In short, the Myth of Redemptive Violence is the story of the victory of order over chaos by means of violence. It is the ideology of conquest, the original religion of the status quo. The gods favor those who conquer. Conversely, whoever conquers must have the favor of the gods. The common people exist to perpetuate the advantage that the gods have conferred upon the king, the aristocracy, and the priesthood. Religion exists to legitimate power and privilege. Life is combat. Any form of order is preferable to chaos, according to this myth. Ours is neither a perfect nor a perfectible world; it is a theater of perpetual conflict in which the prize goes to the strong. Peace through war; security through strength: these are the core convictions that arise from this ancient historical religion, and they form the solid bedrock on which the Domination System is founded in every society

The Myth of Redemptive Violence Today:
The Babylonian myth is far from finished. It is as universally present and earnestly believed today as at any time in its long and bloody history. It is the dominant myth in contemporary America. It enshrines the ritual practice of violence at the very heart of public life, and even those who seek to oppose its progressive violence often do so violently.
We have already seen how the myth of redemptive violence is played out in the structure of children's cartoon shows (and is found as well in comics, video and computer games, and movies). But we also encounter it in the media, in sports, in nationalism, in militarism, in foreign policy, in televangelism, in the religious right, and in self-styled militia groups. It is celebrated in the Super Bowl, in the Rambo movies, by motorcycle and street gangs, and by the general pursuit of machismo. What appears so innocuous in cartoons is, in fact, the mythic underpinnings of our violent society.

The psychodynamics' of the TV cartoon or comic book are marvelously simple: children identify with the good guy so that they can think of themselves as good. This enables them to project out onto the bad guy their repressed anger, violence, rebelliousness, or lust, and then vicariously to enjoy their own evil by watching the bad guy initially prevail. This segment of the show--the "Tammuz" element, where the hero suffers--actually consumes all but the closing minutes, allowing ample time for indulging the violent side of self. When the good guy finally wins, viewers are then able to reassert control over their own inner tendencies, repress them, and reestablish a sense of goodness without coming to any insight about their own inner evil. The villain's punishment provides catharsis; one forswears the villain's ways and heaps condemnation on him in a guilt-free orgy of aggression. Salvation is found through identification with the hero.

Only the names have changed. Marduk subdues Tiamat through violence, and though he kills Tiamat, chaos incessantly reasserts itself, and is kept at bay only by repeated battles and by the repetition of the Babylonian New Year's Festival, where the heavenly combat myth is ritually reenacted. Theologian Willis Elliot's observation underscores the seriousness of this entertainment: "the birth of the world (cosmogony) is the birth of the individual (egogony): you are being birthed through how you see 'all things' as being birthed." Therefore, "Whoever controls the cosmogony controls the children." The myth of redemptive violence is the simplest, laziest, most exciting, uncomplicated, irrational, and primitive depiction of evil the world has ever known. Furthermore, its orientation toward evil is one into which virtually all modern children (boys especially) are socialized in the process of maturation.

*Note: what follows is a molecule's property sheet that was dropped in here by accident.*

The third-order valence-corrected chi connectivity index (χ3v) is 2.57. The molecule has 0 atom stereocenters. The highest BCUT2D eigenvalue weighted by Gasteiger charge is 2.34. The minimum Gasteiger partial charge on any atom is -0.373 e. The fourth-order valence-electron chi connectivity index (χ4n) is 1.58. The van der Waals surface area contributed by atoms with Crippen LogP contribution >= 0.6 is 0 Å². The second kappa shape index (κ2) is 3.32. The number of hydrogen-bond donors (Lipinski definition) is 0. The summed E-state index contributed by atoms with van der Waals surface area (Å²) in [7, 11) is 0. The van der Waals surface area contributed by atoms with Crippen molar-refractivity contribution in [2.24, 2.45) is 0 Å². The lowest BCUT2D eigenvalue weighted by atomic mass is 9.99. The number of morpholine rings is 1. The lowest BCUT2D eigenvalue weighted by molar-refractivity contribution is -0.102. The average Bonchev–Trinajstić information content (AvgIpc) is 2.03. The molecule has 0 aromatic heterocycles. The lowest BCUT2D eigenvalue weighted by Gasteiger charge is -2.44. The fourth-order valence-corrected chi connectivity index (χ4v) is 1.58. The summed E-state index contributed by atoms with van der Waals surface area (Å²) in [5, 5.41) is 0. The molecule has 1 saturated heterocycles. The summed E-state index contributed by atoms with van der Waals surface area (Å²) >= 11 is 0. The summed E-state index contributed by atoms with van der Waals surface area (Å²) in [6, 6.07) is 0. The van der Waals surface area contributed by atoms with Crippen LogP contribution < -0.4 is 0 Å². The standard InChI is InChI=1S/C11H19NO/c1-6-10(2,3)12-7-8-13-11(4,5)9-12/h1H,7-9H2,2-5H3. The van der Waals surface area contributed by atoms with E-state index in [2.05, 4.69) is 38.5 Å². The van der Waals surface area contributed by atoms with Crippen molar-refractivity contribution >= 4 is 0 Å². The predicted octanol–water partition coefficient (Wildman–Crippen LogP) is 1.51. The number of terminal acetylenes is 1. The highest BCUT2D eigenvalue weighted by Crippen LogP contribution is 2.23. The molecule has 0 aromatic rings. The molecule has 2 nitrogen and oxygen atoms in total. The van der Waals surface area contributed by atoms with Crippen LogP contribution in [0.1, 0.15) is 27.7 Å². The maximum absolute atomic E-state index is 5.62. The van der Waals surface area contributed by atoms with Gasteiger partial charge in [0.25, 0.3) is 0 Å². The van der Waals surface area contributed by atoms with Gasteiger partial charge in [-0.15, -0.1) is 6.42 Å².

Children select this mythic structure because they have already been led, by culturally reinforced cues and role models, to resonate with its simplistic view of reality. It's presence everywhere is not the result of a conspiracy of Babylonian priests secretly buying up the mass media with Iraqi oil money, but a function of values endlessly reinforced by the Domination System. By making violence pleasurable, fascinating, and entertaining, the Powers are able to delude people into compliance with a system that is cheating them of their very lives.

Once children have been indoctrinated into the expectations of a dominator society, they may never outgrow the need to locate all evil outside themselves. Even as adults they tend to scapegoat others (the Commies, the Americans, the gays, the straights, the blacks, the whites, the liberals, the conservatives) for all that is wrong in the world. They continue to depend on group identification and the upholding of social norms for a sense of well-being.

In a period when attendance at Christian Sunday schools is dwindling, the myth of redemptive violence has won children's voluntary acquiescence to a regimen of religious indoctrination more extensive and effective than any in the history of religions. Estimates vary widely, but the average child is reported to log roughly 36,000 hours of television by age eighteen, viewing some 15,000 murders. What church or synagogue can even remotely keep pace with the myth of redemptive violence in hours spent teaching children or the quality of presentation? (Think of the typical "children's sermon"--how bland by comparison!)